Thursday, October 25, 2012

Spot where Julius Caesar was stabbed discovered

Spot where Julius Caesar was stabbed discovered [see image]
Concrete structure believed to mark location of Roman ruler's killing

By Stephanie Pappas - Senior writer - MSNBC - October 11, 2012

Archaeologists believe they have found the first physical evidence of the spot where Julius Caesar died, according to a new Spanish National Research Council report.

Caesar, the head of the Roman Republic, was stabbed to death by a group of rival Roman senators on March 15, 44 B.C., the Ides of March. The assassination is well-covered in classical texts, but until now, researchers had no archaeological evidence of the place where it happened.

Now, archaeologists have unearthed a concrete structure nearly 10 feet wide and 6.5 feet tall that may have been erected by Augustus, Julius Caesar's successor, to condemn the assassination. The structure is at the base of the Curia, or Theater, of Pompey, the spot where classical writers reported the stabbing took place.

"We always knew that Julius Caesar was killed in the Curia of Pompey on March 15th 44 B.C. because the classical texts pass on so, but so far no material evidence of this fact, so often depicted in historicist painting and cinema, had been recovered," Antonio Monterroso, a researcher at the Spanish National Research Council, said in a statement.

Classical texts also say that years after the assassination, the Curia was closed and turned into a memorial chapel for Caesar. The researchers are studying this building along with another monument in the same complex, the Portico of the Hundred Columns, or Hecatostylon; they are looking for links between the archaeology of the assassination and what has been portrayed in art.

"It is very attractive, in a civic and citizen sense, that thousands of people today take the bus and the tram right next to the place where Julius Caesar was stabbed 2,056 years ago," Monterroso said.



Etrusco-Umbro-Gallic said...

Hey Camun, how is it going? I've taken somewhat of a long break from computers.

Certainly fascinating news, especially for those proud Ciociarians from Anagni and Alatri, probably the closest relatives alive to the original Latins and Volscians.

Also, some rather off-topic findings: Some cognomi have a very peculiar distribution---they have two nuclei(where they are almost exclusively found). One in Tuscany and the other in, well, Bresa province.
Go to gens labo and query the following: Bellandi, Piovanelli, Frizza(this one has a nucleus in Lucca, specifically in Val Camonica and also a third nucleus in Umbria). There are many more examples I've encountered, but unfortunately I didn't record and don't remember them.

Camunlynx said...

Hello brother,

That's interesting also, because the Valle Sabbia (Brescia) was named after the Sabines.
The evidence suggests there were tribes of Alpines (Camunni, Trumpilini), Gauls (Cenomani, Orobii), and Latins (Sabini) occupying the same general area in various northern territories in pre-Roman times.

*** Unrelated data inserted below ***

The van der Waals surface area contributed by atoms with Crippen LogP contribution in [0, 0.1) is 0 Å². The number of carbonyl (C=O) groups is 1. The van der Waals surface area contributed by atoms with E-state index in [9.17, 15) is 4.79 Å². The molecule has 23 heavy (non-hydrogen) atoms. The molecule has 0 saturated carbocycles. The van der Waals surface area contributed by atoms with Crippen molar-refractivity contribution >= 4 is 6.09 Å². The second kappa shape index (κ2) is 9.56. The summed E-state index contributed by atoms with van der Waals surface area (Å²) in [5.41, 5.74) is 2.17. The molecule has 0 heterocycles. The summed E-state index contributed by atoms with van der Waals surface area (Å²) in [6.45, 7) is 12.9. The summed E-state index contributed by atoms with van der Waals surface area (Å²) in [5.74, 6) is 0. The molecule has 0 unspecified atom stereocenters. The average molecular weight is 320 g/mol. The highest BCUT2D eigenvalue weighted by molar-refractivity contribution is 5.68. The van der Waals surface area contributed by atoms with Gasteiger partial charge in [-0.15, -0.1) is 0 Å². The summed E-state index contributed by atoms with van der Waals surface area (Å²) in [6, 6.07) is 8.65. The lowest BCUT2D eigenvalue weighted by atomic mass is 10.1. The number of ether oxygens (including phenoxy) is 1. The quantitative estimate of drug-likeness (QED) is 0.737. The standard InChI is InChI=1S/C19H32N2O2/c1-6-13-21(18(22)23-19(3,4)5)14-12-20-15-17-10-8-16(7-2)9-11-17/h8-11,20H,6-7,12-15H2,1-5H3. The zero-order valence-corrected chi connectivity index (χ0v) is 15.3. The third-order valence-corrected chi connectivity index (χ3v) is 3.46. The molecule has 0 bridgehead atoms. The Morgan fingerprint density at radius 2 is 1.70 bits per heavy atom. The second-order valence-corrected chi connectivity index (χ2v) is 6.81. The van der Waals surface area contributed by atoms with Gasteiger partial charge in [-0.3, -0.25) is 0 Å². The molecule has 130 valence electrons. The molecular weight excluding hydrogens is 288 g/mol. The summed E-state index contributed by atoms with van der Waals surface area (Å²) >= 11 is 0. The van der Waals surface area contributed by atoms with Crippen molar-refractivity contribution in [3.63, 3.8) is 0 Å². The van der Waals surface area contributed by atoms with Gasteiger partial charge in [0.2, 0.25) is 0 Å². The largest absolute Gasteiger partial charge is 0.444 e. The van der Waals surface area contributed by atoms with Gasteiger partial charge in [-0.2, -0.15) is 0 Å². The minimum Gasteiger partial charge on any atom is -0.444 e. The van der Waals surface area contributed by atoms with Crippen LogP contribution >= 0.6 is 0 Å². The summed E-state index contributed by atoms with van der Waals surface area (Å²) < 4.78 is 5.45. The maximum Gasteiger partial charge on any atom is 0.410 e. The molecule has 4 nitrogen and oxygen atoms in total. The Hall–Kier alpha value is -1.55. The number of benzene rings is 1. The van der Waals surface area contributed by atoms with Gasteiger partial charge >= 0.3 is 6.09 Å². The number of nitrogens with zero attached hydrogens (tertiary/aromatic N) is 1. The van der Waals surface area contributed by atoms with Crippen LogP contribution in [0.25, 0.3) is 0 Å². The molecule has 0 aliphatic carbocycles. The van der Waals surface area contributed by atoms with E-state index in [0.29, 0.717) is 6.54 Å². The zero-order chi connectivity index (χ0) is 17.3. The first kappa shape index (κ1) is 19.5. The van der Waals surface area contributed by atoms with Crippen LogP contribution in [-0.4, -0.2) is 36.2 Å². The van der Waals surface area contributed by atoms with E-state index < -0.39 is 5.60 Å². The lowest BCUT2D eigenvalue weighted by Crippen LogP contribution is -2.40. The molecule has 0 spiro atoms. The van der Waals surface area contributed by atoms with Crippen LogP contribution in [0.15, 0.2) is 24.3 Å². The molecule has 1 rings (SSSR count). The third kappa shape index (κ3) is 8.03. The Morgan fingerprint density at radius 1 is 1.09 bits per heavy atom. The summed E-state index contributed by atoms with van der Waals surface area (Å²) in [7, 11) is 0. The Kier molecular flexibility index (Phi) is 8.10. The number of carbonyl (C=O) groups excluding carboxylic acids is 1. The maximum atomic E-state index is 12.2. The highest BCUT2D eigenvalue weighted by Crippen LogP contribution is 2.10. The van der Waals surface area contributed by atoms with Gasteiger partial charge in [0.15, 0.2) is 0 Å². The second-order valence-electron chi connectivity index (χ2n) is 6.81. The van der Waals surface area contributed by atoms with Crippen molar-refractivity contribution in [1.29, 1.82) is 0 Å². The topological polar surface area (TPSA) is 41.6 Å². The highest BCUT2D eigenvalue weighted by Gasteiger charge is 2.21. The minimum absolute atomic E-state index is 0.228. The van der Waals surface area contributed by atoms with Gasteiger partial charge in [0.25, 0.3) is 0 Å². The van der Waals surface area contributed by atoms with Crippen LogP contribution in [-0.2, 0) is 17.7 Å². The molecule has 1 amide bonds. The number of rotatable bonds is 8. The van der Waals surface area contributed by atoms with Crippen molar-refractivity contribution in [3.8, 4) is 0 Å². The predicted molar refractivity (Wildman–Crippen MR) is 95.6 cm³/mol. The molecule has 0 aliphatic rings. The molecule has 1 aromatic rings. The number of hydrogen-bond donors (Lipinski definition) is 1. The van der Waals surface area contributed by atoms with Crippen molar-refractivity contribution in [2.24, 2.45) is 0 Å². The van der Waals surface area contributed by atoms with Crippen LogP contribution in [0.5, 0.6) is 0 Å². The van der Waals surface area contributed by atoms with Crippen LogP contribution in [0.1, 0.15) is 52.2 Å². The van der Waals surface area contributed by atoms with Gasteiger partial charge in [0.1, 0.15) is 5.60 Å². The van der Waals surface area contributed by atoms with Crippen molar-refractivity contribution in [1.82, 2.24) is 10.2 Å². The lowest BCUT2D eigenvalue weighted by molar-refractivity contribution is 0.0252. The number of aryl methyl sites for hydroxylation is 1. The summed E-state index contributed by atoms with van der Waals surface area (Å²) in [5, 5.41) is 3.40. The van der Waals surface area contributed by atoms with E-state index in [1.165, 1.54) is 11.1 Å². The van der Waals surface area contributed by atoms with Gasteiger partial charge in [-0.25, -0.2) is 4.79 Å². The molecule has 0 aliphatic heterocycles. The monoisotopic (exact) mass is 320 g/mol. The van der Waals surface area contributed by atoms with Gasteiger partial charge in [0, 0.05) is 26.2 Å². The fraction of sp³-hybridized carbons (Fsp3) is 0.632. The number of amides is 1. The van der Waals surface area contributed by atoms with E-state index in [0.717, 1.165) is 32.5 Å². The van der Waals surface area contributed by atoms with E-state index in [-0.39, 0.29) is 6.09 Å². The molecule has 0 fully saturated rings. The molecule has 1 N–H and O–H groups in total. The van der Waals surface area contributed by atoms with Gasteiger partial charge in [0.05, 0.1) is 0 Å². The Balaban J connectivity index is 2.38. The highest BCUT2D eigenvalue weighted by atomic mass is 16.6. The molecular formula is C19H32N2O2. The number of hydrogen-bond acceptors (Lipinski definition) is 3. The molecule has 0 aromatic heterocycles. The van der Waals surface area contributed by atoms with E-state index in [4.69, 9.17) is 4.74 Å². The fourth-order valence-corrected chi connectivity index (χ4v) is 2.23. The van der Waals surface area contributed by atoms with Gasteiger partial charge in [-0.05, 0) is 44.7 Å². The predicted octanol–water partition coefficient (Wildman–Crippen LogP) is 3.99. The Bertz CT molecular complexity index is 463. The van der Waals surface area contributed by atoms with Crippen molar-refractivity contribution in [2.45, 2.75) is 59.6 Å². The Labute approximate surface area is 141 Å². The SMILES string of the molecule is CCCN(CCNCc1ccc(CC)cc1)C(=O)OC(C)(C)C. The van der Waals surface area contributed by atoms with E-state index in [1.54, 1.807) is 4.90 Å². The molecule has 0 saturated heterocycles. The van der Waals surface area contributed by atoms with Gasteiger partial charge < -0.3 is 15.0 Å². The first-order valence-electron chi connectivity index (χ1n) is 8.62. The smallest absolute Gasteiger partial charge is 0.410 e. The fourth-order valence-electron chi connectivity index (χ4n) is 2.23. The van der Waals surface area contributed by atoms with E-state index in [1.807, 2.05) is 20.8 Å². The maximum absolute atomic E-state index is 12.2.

Are you referring to the surname database?

Perhaps you can write an article and I can post it here?

Etrusco-Umbro-Gallic said...

Bro, as far as your article offer goes, I will be contacting you shortly. Thank you so much for the opportunity.

Indeed, that bit about the Sabines is interesting. I would not be surprised if something similar applies to the Samnites(who are known to have migrated down the Appenines over the centuries).

And, yep! Definitely referring to that. There are actually two distinct surname databases featuring a map display. One is and the other one is gens labo. There is significant overlap, between the two, probably on the order of 95%, but one can sometimes include some rare cognomi the other omits.

They are useful in their own ways.
Gens labo(, then click on cognomi) is useful for getting an overall, but precise, idea of a surname’s geographical distribution across Italy. It’s not possible to determine the exact frequency of a surname in a particular hamlet, nor the name of the hamlet in question using that database, however. Type in “Casadei”, for a try. Yes, it’s one of those ethnic “marker” cognomi. Zanardelli is another good one. Carmassi is another---you probably know tons in the Bay Area.

Cognomix, on the other hand, provides the exact frequency of a given surname in a region, down to the hamlet, but it’s not possible to obtain a satisfactory overall picture without some mental gymnastics or a photographic memory. Remember how I told you about the actor Mark “Strong” Salussolia? I used cognomix to determine his father’s place of origin in a hamlet of Vercelli called Alice Castello. I was able to confirm this with some online gossip paragraphs written in Italian.

Speaking of confirmation, it’s always a good idea to use one database to confirm the other. But I also use a 3rd tool which is Instead of providing a map-like interface or even numerical frequencies, this one is basically a dictionary of cognomi and their possible origin or where they are most likely to be found. It is written in Italian, yes, but one only needs to know what the words “piu”, “molto” and a few others mean to adequately understand it.

Camunlynx said...

Yes, I'm familiar with the first two. They provide some great clues. is a good source.

My favorite database is the Camuno-Italiano translator I've scanned over that, collectively, for hours and hours. I've even found errors with some obscure definitions, but he did a good job with it.

Any time you wish to write a Cisalpine-related posting, my new e-mail is

~for Kindred~